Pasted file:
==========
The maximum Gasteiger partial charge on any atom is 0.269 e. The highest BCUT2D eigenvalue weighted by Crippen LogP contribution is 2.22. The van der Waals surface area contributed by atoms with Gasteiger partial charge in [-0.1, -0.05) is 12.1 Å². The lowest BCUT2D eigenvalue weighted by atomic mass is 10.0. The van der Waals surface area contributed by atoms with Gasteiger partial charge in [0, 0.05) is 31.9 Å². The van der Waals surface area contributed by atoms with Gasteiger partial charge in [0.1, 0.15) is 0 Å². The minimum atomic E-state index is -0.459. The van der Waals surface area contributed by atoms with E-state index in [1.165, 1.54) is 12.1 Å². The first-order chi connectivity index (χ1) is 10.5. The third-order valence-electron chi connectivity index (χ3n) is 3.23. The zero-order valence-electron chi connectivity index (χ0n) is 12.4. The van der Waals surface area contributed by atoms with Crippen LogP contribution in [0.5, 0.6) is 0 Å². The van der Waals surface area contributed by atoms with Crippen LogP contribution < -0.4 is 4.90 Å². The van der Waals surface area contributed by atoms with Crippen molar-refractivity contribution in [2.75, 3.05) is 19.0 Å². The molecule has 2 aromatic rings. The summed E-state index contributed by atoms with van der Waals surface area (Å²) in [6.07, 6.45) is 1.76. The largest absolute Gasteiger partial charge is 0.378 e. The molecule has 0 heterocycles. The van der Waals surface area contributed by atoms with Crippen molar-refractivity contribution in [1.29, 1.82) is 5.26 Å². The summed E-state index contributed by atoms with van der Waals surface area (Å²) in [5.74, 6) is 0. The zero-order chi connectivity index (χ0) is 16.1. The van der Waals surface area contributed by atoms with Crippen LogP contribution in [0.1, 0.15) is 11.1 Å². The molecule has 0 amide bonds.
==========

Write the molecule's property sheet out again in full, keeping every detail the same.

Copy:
The maximum Gasteiger partial charge on any atom is 0.269 e. The highest BCUT2D eigenvalue weighted by Crippen LogP contribution is 2.22. The van der Waals surface area contributed by atoms with Gasteiger partial charge in [-0.1, -0.05) is 12.1 Å². The lowest BCUT2D eigenvalue weighted by atomic mass is 10.0. The van der Waals surface area contributed by atoms with Gasteiger partial charge in [0, 0.05) is 31.9 Å². The van der Waals surface area contributed by atoms with Gasteiger partial charge in [0.1, 0.15) is 0 Å². The minimum atomic E-state index is -0.459. The van der Waals surface area contributed by atoms with E-state index in [1.165, 1.54) is 12.1 Å². The first-order chi connectivity index (χ1) is 10.5. The third-order valence-electron chi connectivity index (χ3n) is 3.23. The zero-order valence-electron chi connectivity index (χ0n) is 12.4. The van der Waals surface area contributed by atoms with Crippen LogP contribution in [0.5, 0.6) is 0 Å². The van der Waals surface area contributed by atoms with Crippen LogP contribution < -0.4 is 4.90 Å². The van der Waals surface area contributed by atoms with Crippen molar-refractivity contribution in [2.75, 3.05) is 19.0 Å². The molecule has 2 aromatic rings. The summed E-state index contributed by atoms with van der Waals surface area (Å²) in [6.07, 6.45) is 1.76. The largest absolute Gasteiger partial charge is 0.378 e. The molecule has 0 heterocycles. The van der Waals surface area contributed by atoms with Crippen molar-refractivity contribution in [1.29, 1.82) is 5.26 Å². The summed E-state index contributed by atoms with van der Waals surface area (Å²) in [5.74, 6) is 0. The zero-order chi connectivity index (χ0) is 16.1. The van der Waals surface area contributed by atoms with Crippen LogP contribution in [0.1, 0.15) is 11.1 Å². The molecule has 0 amide bonds.